Second impression?

Reed: His thoughtful and strategic mind quickly becomes captivating on any subject, especially higher education as it relates to yesterday, today and tomorrow.  His extensive background and experience provides plenty of substance for those discussions.

So, why did you choose him?

Bill Hart, Board of Trustees: Our search committee, with survey input from faculty, staff and alumni, compiled a list of specific criteria our new president must have. Dr. Cloyd easily met all the criteria. Additionally, and to me most importantly, Dr. Cloyd did for Hendrix what we’re hoping to do here at Drury. I believe he will assimilate all the strengths and wonderful attributes of Drury in a new vision of the University, which will be compelling and attractive to today’s students.

What excites you most about him?

Penny Clayton, faculty member: Dr. Cloyd is clearly a visionary leader and impressive intellectual. He has become quickly familiar with Drury’s background and is looking forward to providing fresh solutions to ongoing struggles. He has already developed a strong desire to get to know the Drury community and during interviews, spoke of the importance of exercising emotional intelligence.

Hart: Dr. Cloyd has such an incredible breadth and depth to his background, education and life experiences. I believe he demonstrates a quiet, but successful, analytical approach to problems and issues which will appeal to everyone at Drury: students, faculty, alumni and the Board.

How extensive was the vetting process?

Reed: It was as extensive as possible without hiring a gumshoe to shadow him and interrogate his acquaintances back to childhood. It included multiple face-to-face interviews with committee members, numerous telephone conversations, a volume of emails, Internet searches, and extensive reference and public records checking by our professional search firm. The search firm conducted a comprehensive interview with him. And our search committee received his medical reports and had background conversations with other confidential sources.

What did you learn from vetting that you didn’t know from his CV?

Reed: We learned more about his personal life, especially his family.  He was divorced some seven years ago from the mother of his children – Thomas, 16, and Samuel, 18. He is remarried and his wife, Wendy, has a son from a previous marriage, Logan, who is attending college in New Zealand. She lived in New Zealand for several years after running the family business in Nashville. Wendy and Tim were neighbors and classmates in high school and were reacquainted at a class reunion.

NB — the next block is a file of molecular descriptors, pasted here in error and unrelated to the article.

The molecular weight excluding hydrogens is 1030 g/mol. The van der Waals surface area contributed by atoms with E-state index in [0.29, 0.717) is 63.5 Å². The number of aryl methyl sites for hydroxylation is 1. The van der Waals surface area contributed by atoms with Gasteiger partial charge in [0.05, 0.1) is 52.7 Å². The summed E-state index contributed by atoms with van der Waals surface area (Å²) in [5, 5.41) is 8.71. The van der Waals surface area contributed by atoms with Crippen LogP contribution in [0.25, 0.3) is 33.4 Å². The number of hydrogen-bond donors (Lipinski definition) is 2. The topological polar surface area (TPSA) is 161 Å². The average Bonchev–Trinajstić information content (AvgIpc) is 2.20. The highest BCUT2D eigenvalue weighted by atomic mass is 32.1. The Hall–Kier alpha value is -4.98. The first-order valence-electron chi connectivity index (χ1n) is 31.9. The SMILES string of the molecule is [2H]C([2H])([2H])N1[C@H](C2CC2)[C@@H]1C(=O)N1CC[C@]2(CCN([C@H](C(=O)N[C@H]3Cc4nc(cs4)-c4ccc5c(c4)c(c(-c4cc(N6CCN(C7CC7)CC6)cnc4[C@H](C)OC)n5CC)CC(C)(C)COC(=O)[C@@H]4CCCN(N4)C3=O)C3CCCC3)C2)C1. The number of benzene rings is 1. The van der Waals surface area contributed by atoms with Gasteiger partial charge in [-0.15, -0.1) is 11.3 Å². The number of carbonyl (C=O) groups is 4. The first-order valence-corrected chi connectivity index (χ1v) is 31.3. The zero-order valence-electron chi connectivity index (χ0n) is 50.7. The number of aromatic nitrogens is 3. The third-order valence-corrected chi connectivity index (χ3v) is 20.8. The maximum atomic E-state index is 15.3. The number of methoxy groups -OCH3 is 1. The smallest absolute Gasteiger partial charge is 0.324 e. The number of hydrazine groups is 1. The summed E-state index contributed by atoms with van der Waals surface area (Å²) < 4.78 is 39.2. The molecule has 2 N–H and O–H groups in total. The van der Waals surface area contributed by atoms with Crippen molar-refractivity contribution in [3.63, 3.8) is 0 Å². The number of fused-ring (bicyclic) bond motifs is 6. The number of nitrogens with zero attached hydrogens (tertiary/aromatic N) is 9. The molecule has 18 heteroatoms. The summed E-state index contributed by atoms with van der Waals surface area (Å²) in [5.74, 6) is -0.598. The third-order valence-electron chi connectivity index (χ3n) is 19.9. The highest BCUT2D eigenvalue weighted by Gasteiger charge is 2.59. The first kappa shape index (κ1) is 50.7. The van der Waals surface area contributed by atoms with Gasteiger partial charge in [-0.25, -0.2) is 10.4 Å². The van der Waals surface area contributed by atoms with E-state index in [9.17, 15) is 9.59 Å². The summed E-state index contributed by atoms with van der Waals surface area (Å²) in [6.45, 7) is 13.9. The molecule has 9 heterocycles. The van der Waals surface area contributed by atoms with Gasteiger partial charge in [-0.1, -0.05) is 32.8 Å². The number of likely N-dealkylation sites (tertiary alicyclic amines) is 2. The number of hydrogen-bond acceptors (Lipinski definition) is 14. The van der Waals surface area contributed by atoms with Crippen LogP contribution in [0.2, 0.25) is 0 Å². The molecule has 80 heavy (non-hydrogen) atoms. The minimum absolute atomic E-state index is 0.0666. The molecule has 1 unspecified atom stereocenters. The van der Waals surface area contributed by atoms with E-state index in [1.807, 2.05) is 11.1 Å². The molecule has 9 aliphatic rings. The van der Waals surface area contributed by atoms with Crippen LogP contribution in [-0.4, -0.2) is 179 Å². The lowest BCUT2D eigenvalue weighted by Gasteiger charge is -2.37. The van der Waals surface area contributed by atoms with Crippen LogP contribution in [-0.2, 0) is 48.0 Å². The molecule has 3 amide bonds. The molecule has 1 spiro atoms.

Were there any surprising moments during the process?

Reed: No, but there were some very candid discussions about serious topics, including one in particular about an incident that significantly impacted his family. On Christmas evening 2012, Dr. Cloyd hosted some international students at his home. That event had ended and he, his wife and sons were having family Christmas time together which included exchanging gifts, relaxing together, and he had a drink. Around midnight, an armed fugitive forced his way into their home and overtly threatened Dr. Cloyd’s family with harm if they didn’t do as told. He was in another room and heard the commotion, retrieved his personal handgun for which he is trained and holds a permit, and proceeded to hold the intruder at bay until the police arrived. Fortunately, the police arrived fairly quickly. Numerous police officers entered the residence while the person was still at large in the house. There was a considerable struggle and force was required to restrain the intruder, who was on drugs. He recalled it for us as a very frightening, chaotic scene, and a traumatic situation for his family, who witnessed everything first hand. It was clear to us that he did exactly what he believed he needed to do to protect his family in that difficult situation, and the good news was that none of his family was harmed, nor did he have to harm the intruder. It was a horrifying experience for the Cloyd family that required them to receive subsequent victim counseling. It is hard to be prepared for emergencies where you only have adrenaline-filled seconds to react.